When the CEO of Netflix posted new company metrics on his personal Facebook page last summer, everyone inside and outside the social world took notice, including the Securities and Exchange Commission (SEC), which began an investigation into potential compliance issues stemming from his posting. Keeping pace with the technological era of social media, however, the SEC has now issued a report clarifying that public companies can use social media like Facebook and Twitter to announce important information in certain circumstances as long as they have alerted investors that they will use these social media sites as channels for disseminating such information.
Regulation FD prohibits the selective disclosure of material nonpublic information before it is made available to the general public through a recognized channel of distribution. The purpose behind Regulation FD is to make sure that all investors have the ability to access material information at the same time. In 2008, the SEC issued an interpretive release recognizing that, under appropriate circumstances, a company’s web site can satisfy the public dissemination requirement of Regulation FD, but, as evidenced by the Netflix incident, a clear picture had not developed regarding the application of Regulation FD to social media and other emerging modes of communication.
Public companies are increasingly using social media to communicate with their shareholders and the general public. In its new report, the SEC clarifies that disclosure through social media channels requires the same careful Regulation FD analysis as disclosure through traditional channels, and that the same principles outlined in the SEC’s 2008 interpretive release regarding web site disclosure apply equally to disclosures made through social media channels.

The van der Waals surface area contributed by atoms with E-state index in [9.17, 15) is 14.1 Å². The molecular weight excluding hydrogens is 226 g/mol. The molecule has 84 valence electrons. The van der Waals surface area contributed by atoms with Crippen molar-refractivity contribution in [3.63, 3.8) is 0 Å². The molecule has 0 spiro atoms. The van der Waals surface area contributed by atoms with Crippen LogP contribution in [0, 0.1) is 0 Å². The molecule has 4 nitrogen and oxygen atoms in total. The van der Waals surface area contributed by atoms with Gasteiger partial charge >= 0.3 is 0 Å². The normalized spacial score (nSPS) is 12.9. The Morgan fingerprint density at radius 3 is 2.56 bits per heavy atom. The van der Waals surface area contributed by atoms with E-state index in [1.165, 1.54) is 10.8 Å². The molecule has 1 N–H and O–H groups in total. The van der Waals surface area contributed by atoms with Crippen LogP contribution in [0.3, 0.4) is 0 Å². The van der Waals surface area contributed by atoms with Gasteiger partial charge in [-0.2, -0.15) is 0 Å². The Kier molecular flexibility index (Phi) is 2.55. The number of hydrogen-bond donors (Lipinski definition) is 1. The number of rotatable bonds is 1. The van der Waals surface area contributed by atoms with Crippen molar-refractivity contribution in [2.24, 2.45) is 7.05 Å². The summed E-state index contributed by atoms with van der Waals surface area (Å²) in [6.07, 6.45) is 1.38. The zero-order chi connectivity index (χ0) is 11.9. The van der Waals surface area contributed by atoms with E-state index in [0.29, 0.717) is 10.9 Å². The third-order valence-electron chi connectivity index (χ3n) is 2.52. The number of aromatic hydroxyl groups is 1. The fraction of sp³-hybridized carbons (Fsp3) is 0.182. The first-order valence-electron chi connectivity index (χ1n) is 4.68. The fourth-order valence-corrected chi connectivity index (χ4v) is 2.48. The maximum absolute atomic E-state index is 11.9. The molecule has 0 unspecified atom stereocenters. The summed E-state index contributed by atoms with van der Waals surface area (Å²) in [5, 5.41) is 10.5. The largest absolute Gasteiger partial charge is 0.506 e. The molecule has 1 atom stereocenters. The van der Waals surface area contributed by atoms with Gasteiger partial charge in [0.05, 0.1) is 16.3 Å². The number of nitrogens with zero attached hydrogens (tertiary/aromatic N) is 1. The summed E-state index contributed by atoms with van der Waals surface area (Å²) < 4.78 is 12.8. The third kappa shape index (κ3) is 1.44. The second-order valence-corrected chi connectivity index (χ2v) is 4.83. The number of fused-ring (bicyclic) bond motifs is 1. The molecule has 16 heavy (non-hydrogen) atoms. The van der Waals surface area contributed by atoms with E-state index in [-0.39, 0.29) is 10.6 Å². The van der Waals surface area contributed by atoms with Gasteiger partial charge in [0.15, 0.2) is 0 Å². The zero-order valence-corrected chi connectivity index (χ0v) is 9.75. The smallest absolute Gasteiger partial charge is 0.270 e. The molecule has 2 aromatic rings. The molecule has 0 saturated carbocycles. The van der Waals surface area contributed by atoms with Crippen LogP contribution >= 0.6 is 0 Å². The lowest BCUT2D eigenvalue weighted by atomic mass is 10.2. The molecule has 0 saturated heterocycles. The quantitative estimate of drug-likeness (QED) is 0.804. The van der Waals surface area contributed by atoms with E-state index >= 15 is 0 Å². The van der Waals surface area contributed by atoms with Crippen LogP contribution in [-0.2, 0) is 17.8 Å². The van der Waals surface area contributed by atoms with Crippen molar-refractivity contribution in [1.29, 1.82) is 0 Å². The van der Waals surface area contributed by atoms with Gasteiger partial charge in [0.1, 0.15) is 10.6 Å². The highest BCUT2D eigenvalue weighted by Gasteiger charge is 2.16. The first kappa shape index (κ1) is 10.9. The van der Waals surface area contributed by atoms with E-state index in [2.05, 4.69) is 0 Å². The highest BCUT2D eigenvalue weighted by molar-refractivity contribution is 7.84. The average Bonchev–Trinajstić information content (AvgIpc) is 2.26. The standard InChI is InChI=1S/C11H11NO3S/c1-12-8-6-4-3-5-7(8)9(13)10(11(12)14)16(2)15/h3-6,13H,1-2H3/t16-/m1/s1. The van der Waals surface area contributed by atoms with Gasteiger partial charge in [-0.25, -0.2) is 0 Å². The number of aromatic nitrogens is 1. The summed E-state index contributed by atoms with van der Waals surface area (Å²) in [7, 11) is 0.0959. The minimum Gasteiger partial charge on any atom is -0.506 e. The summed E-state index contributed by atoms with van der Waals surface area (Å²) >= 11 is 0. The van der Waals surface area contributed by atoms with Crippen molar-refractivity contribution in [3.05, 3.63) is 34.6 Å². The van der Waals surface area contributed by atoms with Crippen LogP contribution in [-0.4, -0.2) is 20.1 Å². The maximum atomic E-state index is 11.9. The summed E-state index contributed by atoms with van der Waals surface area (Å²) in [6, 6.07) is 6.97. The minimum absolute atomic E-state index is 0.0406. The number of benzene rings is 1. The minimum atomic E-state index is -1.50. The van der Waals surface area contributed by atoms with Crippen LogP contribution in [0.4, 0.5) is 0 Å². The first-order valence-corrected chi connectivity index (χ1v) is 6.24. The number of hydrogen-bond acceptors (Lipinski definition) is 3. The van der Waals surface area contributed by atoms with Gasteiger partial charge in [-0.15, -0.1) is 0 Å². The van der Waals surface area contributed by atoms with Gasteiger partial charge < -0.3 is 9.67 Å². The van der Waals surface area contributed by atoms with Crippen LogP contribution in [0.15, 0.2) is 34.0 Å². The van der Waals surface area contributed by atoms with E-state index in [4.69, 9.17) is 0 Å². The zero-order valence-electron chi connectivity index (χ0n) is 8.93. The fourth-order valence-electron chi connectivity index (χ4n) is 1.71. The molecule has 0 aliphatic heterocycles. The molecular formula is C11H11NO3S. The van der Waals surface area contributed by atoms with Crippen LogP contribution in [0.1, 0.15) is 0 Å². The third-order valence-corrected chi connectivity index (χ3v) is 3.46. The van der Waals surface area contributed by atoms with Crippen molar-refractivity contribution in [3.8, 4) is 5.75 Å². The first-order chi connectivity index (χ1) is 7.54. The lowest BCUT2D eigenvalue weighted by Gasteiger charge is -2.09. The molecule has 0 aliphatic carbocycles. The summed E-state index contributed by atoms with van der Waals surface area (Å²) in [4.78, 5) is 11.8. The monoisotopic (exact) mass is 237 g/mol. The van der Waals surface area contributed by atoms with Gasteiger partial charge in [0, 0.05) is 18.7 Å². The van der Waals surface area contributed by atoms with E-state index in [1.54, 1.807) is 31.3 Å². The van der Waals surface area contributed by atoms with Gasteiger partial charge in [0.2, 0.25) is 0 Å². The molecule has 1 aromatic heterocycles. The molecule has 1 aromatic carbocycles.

Regardless of the medium used, compliance with Regulation FD requires disclosure reasonably designed to provide broad, non-exclusionary distribution of the information to the public. As with corporate web sites, whether a Facebook page or Twitter account is a recognized channel of distribution will depend on the steps a company has taken to alert investors to its use of these social media channels for disclosing material news, its disclosure practices in this regard, and the investors’ use of such social media channels. The SEC’s 2008 interpretive release provided a non-exhaustive list of factors to consider in evaluating whether a web site (and now, by extension, a social media channel) meets these standards. For instance, the SEC encourages companies to include their corporate web site address in SEC filings and press releases and to inform the public that they routinely post material news on that web site. Likewise, companies should identify for investors the specific social media channels that will be used for disseminating material news so that investors know where to look for such information and what they need to do to obtain such information (such as registering with, or reviewing, the particular channel).
These are just a few of the examples provided by the SEC, but they are by no means solely determinative or exhaustive. Companies should keep in mind that compliance with Regulation FD depends to a high degree on all the facts and circumstances of each particular situation, and should consult with counsel on the various other factors that may help ensure compliance. In some cases, the analysis may not provide a sufficient level of comfort to forego the more traditional dissemination of material news through press releases and SEC filings. Companies also should recognize that liability exposure under antifraud provisions exists equally for disclosures through social media channels. Accordingly, corporate policies and procedures should be revised or developed to address the use of social media as a method of disseminating material news.